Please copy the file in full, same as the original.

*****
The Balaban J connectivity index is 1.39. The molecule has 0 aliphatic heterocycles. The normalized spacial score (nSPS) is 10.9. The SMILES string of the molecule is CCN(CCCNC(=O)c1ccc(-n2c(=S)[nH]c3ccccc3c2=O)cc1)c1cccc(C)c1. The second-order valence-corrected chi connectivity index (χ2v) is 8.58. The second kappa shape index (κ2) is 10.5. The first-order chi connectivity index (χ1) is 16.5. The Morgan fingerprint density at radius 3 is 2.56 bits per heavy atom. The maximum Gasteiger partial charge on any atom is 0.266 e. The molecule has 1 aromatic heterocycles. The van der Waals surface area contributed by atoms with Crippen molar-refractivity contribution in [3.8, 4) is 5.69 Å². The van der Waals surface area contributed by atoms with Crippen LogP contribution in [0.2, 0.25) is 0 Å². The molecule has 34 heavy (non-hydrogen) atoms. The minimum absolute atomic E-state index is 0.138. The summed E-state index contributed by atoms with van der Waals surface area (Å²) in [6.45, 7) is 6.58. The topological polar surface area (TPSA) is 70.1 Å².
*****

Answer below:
The Balaban J connectivity index is 1.39. The molecule has 0 aliphatic heterocycles. The normalized spacial score (nSPS) is 10.9. The SMILES string of the molecule is CCN(CCCNC(=O)c1ccc(-n2c(=S)[nH]c3ccccc3c2=O)cc1)c1cccc(C)c1. The second-order valence-corrected chi connectivity index (χ2v) is 8.58. The second kappa shape index (κ2) is 10.5. The first-order chi connectivity index (χ1) is 16.5. The Morgan fingerprint density at radius 3 is 2.56 bits per heavy atom. The maximum Gasteiger partial charge on any atom is 0.266 e. The molecule has 1 aromatic heterocycles. The van der Waals surface area contributed by atoms with Crippen molar-refractivity contribution in [3.8, 4) is 5.69 Å². The van der Waals surface area contributed by atoms with Crippen LogP contribution in [0.2, 0.25) is 0 Å². The molecule has 34 heavy (non-hydrogen) atoms. The minimum absolute atomic E-state index is 0.138. The summed E-state index contributed by atoms with van der Waals surface area (Å²) in [6.45, 7) is 6.58. The topological polar surface area (TPSA) is 70.1 Å².